Friday, 15 June 2007

Smokey and The Bandits

When we lived in England, tabby cats were most common and I always wondered why Mother Nature bothered with that type of fur design. Since moving down here and acquiring such an animal I have realised two things.
One: how incredibly beautiful their fur is - the colour variations are actually strata on each individual hair!
And two: how superbly suited the tabby coat is for blending into stone walls and structures that are everywhere down here - a perfect camouflage! We actually have a picture of Smokey sitting on the ruin in front of our terrace which we bring out as a party game - 'spot the cat'.
Smokey is Nic's cat and I have to admit, not the brightest star in the firmament. We watched her tonight sitting on the wall watching Michael our neighbour cook the dinner in his outside oven (her favourite occupation!). Much to her astonishment, she became the target for 'bombing' hirondeles. Her head was going round and round like an owl's as she tried to follow their flight paths and not once did she attempt to catch them. In the end, she decided to ignore them and lay down. All my attempts at a photo failed to catch the birds in mid-flight but she deigned to look at me!
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Onto cheese again! We visited a Carrefour in Narbonne today to pick up a Father's Day present for Richard (he is into gadgets...) and saw a particular cheese we like that is difficult to find down here. We originally had it at the Arbousier restaurant in Lamalou when we first arrived. On asking the waiter about it, he explained where it came from, what it was and the fact that you have to be careful - there are two distinct types that are called the same but taste very different. Since then we have only found it at the SuperU at Agde. It is called Boulette d'Avesnes from near the Belgium border and is made from buttermilk flavoured with parsley, pepper, tarragon and cloves. It is moulded by hand into its distinctive shape, coated in paprika and sometimes washed in beer. It is well worth a try if you like unusual flavours, but watch out because one tastes too herby for me - I prefer the one that tastes like it has a bit of cumin in it.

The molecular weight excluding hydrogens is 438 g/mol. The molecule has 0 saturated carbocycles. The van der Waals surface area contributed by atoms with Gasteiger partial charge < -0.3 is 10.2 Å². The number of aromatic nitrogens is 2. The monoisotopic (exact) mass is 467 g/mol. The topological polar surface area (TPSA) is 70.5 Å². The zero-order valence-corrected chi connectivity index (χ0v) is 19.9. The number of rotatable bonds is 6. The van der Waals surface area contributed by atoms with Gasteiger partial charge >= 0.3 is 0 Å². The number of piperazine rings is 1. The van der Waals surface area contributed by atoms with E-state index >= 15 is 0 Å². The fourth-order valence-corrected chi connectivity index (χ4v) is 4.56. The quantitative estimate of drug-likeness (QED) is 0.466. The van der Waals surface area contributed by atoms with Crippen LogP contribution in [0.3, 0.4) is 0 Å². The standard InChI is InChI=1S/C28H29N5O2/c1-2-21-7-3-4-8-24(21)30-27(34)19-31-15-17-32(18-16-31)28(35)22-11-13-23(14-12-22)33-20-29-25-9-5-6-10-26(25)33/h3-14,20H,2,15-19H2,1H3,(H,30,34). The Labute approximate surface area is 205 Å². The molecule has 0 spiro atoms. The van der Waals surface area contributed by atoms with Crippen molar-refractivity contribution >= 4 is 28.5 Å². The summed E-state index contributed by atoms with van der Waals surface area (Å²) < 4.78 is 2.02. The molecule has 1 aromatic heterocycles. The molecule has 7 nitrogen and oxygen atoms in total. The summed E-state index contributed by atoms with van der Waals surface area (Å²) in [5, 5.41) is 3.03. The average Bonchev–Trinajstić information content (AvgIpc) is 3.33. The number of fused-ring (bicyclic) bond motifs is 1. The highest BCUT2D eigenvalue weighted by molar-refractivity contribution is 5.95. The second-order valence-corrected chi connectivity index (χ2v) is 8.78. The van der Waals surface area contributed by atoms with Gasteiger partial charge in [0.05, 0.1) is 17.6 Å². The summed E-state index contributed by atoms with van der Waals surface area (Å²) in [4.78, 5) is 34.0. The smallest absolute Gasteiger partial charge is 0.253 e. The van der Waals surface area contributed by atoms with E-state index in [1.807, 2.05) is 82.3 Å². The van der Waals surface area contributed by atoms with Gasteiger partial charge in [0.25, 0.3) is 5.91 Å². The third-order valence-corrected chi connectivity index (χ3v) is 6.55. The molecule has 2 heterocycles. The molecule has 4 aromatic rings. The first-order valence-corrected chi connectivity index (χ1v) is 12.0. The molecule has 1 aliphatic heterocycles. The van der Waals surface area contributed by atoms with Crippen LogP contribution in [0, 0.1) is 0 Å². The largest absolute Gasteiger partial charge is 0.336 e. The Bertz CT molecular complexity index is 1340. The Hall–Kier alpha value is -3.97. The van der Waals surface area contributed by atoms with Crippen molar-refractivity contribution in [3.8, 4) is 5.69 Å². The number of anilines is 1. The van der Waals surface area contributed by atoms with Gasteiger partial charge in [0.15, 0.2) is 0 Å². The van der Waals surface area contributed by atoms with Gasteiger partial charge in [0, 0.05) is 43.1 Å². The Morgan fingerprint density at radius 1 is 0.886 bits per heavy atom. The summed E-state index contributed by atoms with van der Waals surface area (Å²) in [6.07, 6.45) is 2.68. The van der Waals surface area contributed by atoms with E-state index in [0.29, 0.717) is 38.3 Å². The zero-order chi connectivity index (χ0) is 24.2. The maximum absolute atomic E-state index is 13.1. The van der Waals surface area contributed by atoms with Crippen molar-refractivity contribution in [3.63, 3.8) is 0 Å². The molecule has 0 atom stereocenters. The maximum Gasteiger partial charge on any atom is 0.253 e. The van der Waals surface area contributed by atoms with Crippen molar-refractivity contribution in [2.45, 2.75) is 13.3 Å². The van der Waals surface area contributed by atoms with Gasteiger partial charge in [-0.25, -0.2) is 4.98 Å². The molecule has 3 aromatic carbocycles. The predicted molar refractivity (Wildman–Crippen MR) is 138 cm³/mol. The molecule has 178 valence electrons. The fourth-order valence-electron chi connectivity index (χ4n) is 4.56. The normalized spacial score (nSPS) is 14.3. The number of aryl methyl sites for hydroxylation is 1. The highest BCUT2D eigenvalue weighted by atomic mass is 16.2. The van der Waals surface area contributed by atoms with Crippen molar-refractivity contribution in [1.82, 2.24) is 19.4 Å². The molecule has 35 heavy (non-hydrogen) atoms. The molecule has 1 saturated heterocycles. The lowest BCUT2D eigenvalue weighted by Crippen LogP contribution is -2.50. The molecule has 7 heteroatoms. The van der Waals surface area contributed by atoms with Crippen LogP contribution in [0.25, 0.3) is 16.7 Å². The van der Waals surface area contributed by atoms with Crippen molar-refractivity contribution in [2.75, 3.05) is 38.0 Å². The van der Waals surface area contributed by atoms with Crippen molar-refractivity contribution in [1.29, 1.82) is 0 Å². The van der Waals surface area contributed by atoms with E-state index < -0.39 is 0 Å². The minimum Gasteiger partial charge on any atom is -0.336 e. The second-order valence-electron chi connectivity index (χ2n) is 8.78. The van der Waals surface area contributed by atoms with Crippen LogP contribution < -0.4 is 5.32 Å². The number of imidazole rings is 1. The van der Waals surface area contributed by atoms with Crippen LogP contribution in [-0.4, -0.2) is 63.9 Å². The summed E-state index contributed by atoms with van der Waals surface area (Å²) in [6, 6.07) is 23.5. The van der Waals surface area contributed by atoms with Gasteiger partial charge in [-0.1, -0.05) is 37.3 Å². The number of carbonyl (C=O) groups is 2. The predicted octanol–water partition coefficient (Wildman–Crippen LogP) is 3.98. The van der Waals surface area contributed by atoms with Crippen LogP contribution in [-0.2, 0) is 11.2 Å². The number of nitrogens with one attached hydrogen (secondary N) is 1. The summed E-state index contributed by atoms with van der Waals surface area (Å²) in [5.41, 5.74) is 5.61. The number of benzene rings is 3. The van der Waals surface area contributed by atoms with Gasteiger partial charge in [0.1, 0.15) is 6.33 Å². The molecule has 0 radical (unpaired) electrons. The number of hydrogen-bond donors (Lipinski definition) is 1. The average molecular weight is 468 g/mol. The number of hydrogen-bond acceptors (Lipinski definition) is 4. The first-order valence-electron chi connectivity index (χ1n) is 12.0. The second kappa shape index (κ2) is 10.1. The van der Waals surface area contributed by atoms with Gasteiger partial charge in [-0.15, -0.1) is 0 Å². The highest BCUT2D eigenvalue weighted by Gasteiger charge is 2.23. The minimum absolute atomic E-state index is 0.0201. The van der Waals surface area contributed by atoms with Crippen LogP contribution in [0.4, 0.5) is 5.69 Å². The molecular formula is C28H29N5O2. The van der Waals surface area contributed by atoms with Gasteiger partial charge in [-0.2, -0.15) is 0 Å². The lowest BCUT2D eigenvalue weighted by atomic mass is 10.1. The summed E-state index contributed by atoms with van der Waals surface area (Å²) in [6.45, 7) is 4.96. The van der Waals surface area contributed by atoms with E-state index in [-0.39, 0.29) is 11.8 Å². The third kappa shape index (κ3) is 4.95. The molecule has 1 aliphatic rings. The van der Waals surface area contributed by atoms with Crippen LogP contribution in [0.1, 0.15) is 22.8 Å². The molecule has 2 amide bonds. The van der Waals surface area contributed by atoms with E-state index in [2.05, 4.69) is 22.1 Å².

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Talking about the Arbousier restaurant, this is one of Nic's favourite because (as she will be delighted to tell you!) it was where she visited with her class the first year she was in school here. Every year all the Lamalou restaurants liaise with the school to organise a food appreciation week. The children go to different establishments, are shown the cooking process for different dishes and get to taste them - all around a particular topic. That first year it was 'taste - sweet/sour'. That's hands-on education for you!

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